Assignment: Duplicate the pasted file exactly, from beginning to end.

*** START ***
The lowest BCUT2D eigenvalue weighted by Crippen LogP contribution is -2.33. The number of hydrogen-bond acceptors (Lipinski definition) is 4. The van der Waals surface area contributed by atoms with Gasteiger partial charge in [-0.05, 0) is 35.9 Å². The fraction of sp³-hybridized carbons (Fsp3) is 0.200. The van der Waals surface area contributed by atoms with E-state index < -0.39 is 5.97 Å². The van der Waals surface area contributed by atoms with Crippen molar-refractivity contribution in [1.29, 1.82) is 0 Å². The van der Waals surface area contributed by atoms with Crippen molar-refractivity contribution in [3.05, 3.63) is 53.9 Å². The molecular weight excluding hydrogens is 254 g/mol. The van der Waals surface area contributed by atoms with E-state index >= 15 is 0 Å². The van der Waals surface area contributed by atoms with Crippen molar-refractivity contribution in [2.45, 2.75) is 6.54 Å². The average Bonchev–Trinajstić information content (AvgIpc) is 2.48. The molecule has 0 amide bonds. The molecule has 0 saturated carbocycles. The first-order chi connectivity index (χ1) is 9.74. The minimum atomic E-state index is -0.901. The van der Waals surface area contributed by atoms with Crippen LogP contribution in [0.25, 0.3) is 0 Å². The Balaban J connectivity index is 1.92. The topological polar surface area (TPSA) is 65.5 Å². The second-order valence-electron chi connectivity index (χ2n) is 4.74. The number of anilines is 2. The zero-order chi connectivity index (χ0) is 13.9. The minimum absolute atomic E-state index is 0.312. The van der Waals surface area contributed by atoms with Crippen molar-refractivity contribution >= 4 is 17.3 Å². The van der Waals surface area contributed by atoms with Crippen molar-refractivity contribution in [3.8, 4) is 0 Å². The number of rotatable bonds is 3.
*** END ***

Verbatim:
The lowest BCUT2D eigenvalue weighted by Crippen LogP contribution is -2.33. The number of hydrogen-bond acceptors (Lipinski definition) is 4. The van der Waals surface area contributed by atoms with Gasteiger partial charge in [-0.05, 0) is 35.9 Å². The fraction of sp³-hybridized carbons (Fsp3) is 0.200. The van der Waals surface area contributed by atoms with E-state index < -0.39 is 5.97 Å². The van der Waals surface area contributed by atoms with Crippen molar-refractivity contribution in [1.29, 1.82) is 0 Å². The van der Waals surface area contributed by atoms with Crippen molar-refractivity contribution in [3.05, 3.63) is 53.9 Å². The molecular weight excluding hydrogens is 254 g/mol. The van der Waals surface area contributed by atoms with E-state index >= 15 is 0 Å². The van der Waals surface area contributed by atoms with Crippen molar-refractivity contribution in [2.45, 2.75) is 6.54 Å². The average Bonchev–Trinajstić information content (AvgIpc) is 2.48. The molecule has 0 amide bonds. The molecule has 0 saturated carbocycles. The first-order chi connectivity index (χ1) is 9.74. The minimum atomic E-state index is -0.901. The van der Waals surface area contributed by atoms with Crippen LogP contribution in [0.25, 0.3) is 0 Å². The Balaban J connectivity index is 1.92. The topological polar surface area (TPSA) is 65.5 Å². The second-order valence-electron chi connectivity index (χ2n) is 4.74. The number of anilines is 2. The zero-order chi connectivity index (χ0) is 13.9. The minimum absolute atomic E-state index is 0.312. The van der Waals surface area contributed by atoms with Crippen molar-refractivity contribution >= 4 is 17.3 Å². The van der Waals surface area contributed by atoms with Crippen molar-refractivity contribution in [3.8, 4) is 0 Å². The number of rotatable bonds is 3.